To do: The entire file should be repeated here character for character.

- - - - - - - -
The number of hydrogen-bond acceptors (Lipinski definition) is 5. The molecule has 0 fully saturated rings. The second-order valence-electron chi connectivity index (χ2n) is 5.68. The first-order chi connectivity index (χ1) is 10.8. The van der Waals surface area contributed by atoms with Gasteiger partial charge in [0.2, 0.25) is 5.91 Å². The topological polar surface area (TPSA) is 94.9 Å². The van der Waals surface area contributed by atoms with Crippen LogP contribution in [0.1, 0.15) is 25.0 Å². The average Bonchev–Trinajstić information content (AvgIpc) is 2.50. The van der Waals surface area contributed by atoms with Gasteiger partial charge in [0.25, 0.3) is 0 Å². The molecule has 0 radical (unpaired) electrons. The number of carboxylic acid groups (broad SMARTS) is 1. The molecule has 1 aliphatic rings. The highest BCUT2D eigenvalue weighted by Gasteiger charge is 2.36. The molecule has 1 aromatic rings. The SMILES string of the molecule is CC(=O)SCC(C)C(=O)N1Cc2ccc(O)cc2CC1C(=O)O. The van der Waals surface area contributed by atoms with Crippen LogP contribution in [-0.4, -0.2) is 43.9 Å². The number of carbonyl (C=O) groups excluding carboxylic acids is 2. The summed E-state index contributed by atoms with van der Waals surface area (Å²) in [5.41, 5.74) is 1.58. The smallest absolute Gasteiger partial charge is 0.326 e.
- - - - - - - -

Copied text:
The number of hydrogen-bond acceptors (Lipinski definition) is 5. The molecule has 0 fully saturated rings. The second-order valence-electron chi connectivity index (χ2n) is 5.68. The first-order chi connectivity index (χ1) is 10.8. The van der Waals surface area contributed by atoms with Gasteiger partial charge in [0.2, 0.25) is 5.91 Å². The topological polar surface area (TPSA) is 94.9 Å². The van der Waals surface area contributed by atoms with Crippen LogP contribution in [0.1, 0.15) is 25.0 Å². The average Bonchev–Trinajstić information content (AvgIpc) is 2.50. The van der Waals surface area contributed by atoms with Gasteiger partial charge in [0.25, 0.3) is 0 Å². The molecule has 0 radical (unpaired) electrons. The number of carboxylic acid groups (broad SMARTS) is 1. The molecule has 1 aliphatic rings. The highest BCUT2D eigenvalue weighted by Gasteiger charge is 2.36. The molecule has 1 aromatic rings. The SMILES string of the molecule is CC(=O)SCC(C)C(=O)N1Cc2ccc(O)cc2CC1C(=O)O. The van der Waals surface area contributed by atoms with Crippen LogP contribution in [-0.4, -0.2) is 43.9 Å². The number of carbonyl (C=O) groups excluding carboxylic acids is 2. The summed E-state index contributed by atoms with van der Waals surface area (Å²) in [5.41, 5.74) is 1.58. The smallest absolute Gasteiger partial charge is 0.326 e.